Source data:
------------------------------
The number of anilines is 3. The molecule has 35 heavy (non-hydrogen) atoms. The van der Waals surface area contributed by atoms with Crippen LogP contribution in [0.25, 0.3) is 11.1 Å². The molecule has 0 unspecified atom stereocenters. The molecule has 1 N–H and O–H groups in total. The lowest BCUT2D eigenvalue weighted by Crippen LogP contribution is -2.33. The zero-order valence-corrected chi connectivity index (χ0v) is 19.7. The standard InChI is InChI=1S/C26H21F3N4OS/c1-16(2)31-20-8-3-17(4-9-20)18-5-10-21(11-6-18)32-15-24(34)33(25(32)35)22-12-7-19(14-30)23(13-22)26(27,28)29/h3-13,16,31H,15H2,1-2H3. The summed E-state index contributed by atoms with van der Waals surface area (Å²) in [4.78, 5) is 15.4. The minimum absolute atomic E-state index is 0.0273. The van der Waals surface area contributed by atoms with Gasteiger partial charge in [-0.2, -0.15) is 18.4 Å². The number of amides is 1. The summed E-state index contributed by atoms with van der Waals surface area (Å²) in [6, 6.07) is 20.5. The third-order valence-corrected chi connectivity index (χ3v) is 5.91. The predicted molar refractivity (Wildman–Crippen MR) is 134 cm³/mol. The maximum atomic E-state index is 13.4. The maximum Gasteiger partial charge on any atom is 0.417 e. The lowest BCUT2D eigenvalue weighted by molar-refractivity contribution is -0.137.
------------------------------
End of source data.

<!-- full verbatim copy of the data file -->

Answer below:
The number of anilines is 3. The molecule has 35 heavy (non-hydrogen) atoms. The van der Waals surface area contributed by atoms with Crippen LogP contribution in [0.25, 0.3) is 11.1 Å². The molecule has 0 unspecified atom stereocenters. The molecule has 1 N–H and O–H groups in total. The lowest BCUT2D eigenvalue weighted by Crippen LogP contribution is -2.33. The zero-order valence-corrected chi connectivity index (χ0v) is 19.7. The standard InChI is InChI=1S/C26H21F3N4OS/c1-16(2)31-20-8-3-17(4-9-20)18-5-10-21(11-6-18)32-15-24(34)33(25(32)35)22-12-7-19(14-30)23(13-22)26(27,28)29/h3-13,16,31H,15H2,1-2H3. The summed E-state index contributed by atoms with van der Waals surface area (Å²) in [4.78, 5) is 15.4. The minimum absolute atomic E-state index is 0.0273. The van der Waals surface area contributed by atoms with Gasteiger partial charge in [-0.2, -0.15) is 18.4 Å². The number of amides is 1. The summed E-state index contributed by atoms with van der Waals surface area (Å²) in [6, 6.07) is 20.5. The third-order valence-corrected chi connectivity index (χ3v) is 5.91. The predicted molar refractivity (Wildman–Crippen MR) is 134 cm³/mol. The maximum atomic E-state index is 13.4. The maximum Gasteiger partial charge on any atom is 0.417 e. The lowest BCUT2D eigenvalue weighted by molar-refractivity contribution is -0.137.